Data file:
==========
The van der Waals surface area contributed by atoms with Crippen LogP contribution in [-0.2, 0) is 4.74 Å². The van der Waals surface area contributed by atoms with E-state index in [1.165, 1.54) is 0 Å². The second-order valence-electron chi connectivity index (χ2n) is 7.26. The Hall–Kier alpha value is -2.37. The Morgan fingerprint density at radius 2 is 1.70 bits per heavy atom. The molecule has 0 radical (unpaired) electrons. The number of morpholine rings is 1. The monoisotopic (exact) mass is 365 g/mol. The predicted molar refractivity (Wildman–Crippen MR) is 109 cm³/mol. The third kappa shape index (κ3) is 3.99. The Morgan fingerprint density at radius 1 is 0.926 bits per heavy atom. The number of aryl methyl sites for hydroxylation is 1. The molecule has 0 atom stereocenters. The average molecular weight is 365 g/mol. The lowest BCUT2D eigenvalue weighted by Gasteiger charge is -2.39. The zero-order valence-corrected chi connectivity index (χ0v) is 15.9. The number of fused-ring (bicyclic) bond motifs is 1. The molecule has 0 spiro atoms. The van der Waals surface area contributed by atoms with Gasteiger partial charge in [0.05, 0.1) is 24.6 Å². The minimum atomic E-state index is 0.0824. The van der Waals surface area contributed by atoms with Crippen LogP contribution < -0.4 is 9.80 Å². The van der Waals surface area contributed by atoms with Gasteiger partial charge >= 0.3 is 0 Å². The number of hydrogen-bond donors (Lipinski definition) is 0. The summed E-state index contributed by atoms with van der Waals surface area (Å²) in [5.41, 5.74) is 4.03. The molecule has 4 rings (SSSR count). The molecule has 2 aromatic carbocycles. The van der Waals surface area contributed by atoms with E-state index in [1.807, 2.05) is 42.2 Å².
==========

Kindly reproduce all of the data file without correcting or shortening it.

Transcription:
The van der Waals surface area contributed by atoms with Crippen LogP contribution in [-0.2, 0) is 4.74 Å². The van der Waals surface area contributed by atoms with E-state index in [1.165, 1.54) is 0 Å². The second-order valence-electron chi connectivity index (χ2n) is 7.26. The Hall–Kier alpha value is -2.37. The Morgan fingerprint density at radius 2 is 1.70 bits per heavy atom. The molecule has 0 radical (unpaired) electrons. The number of morpholine rings is 1. The monoisotopic (exact) mass is 365 g/mol. The predicted molar refractivity (Wildman–Crippen MR) is 109 cm³/mol. The third kappa shape index (κ3) is 3.99. The Morgan fingerprint density at radius 1 is 0.926 bits per heavy atom. The number of aryl methyl sites for hydroxylation is 1. The molecule has 0 atom stereocenters. The average molecular weight is 365 g/mol. The lowest BCUT2D eigenvalue weighted by Gasteiger charge is -2.39. The zero-order valence-corrected chi connectivity index (χ0v) is 15.9. The number of fused-ring (bicyclic) bond motifs is 1. The molecule has 0 spiro atoms. The van der Waals surface area contributed by atoms with Gasteiger partial charge in [0.05, 0.1) is 24.6 Å². The minimum atomic E-state index is 0.0824. The van der Waals surface area contributed by atoms with Crippen LogP contribution < -0.4 is 9.80 Å². The van der Waals surface area contributed by atoms with Gasteiger partial charge >= 0.3 is 0 Å². The number of hydrogen-bond donors (Lipinski definition) is 0. The summed E-state index contributed by atoms with van der Waals surface area (Å²) in [5.41, 5.74) is 4.03. The molecule has 4 rings (SSSR count). The molecule has 2 aromatic carbocycles. The van der Waals surface area contributed by atoms with E-state index in [1.807, 2.05) is 42.2 Å².